New research from Shelter has shown that 49% of parents in Britain whose children haven't bought a home, think the only way they will be able to do so is with inheritance from them.
Many parents feel high house prices and a lack of affordable homes are leaving their children priced out. And the latest government figures suggest they are right to be concerned, with homeownership levels having collapsed among young adults in the last decade.
With the housing shortage making it much harder for young people to get a foot on the property ladder – our poll revealed that of those 25-34 year olds who have been able to buy, one in six of them relied on inheritance money from a relative, and nearly a third were gifted money for a deposit.
This follows another detailed report we recently published in which we found that those locked out of homeownership have less stability in their finances and careers. Whilst many are also put off parenthood because they don't have a stable home of their own.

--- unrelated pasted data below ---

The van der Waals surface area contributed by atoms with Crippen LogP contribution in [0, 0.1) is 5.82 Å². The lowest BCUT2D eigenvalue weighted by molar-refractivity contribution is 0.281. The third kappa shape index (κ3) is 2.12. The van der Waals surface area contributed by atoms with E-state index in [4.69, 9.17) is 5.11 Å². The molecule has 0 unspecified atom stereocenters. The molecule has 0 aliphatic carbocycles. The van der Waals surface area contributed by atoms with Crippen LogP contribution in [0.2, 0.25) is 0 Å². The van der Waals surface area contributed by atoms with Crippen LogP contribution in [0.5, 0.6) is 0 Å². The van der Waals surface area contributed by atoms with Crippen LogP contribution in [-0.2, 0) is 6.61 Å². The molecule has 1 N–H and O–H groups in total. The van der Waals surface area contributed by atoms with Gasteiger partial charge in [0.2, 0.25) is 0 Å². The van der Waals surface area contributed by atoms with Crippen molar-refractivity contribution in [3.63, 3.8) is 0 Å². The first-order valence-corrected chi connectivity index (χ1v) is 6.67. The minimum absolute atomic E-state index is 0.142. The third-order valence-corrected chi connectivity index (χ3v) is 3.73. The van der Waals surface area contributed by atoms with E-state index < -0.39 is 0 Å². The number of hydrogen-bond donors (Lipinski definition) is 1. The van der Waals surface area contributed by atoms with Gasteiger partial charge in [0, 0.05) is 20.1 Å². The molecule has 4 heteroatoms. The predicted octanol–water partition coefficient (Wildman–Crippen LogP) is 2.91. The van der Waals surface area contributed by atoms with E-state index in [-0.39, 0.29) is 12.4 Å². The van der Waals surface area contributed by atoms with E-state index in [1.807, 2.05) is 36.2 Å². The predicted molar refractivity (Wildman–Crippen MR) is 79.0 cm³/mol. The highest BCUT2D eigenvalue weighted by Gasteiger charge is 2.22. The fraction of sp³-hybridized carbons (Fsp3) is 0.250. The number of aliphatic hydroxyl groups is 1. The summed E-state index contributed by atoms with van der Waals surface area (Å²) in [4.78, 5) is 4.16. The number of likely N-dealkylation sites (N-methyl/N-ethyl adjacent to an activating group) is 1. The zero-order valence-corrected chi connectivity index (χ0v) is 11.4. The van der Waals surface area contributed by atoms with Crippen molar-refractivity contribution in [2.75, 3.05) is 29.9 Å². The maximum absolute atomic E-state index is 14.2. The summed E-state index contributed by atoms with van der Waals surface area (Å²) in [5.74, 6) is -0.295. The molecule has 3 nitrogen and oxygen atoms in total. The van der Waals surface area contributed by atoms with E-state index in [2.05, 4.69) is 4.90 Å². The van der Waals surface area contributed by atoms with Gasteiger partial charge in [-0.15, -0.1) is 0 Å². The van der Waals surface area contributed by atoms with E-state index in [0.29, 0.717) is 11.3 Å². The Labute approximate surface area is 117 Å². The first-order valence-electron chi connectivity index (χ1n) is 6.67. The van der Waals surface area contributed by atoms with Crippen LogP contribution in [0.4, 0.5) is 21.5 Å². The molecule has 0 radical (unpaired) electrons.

Richard is one of those currently priced out. He's 28, and has a good job, but is currently living with his parents in their semi-detached home at the opposite side of London to his workplace.
'Even though I save every penny I have and cut costs wherever I can, it never seems to be enough with today's house prices. I hate the thought that losing the people I love most in the world could be the one chance I'll have to secure my own home.'
Campbell Robb, chief executive of Shelter said 'No parent wants to think the only way for their children to ever own a home of their own is through losing someone they love.
'It's a tragic consequence of our housing shortage that, even when they are working hard and saving what they can, a generation of young adults have no choice but to rely on the prospect of inheritance to have any hope of buying their first home.
'The failure of successive governments to build anywhere near enough affordable homes is leaving millions of young adults facing a lifetime of uncertainty. Politicians should give back hope to the priced out generation by making a real and lasting commitment to building the affordable homes we desperately need.'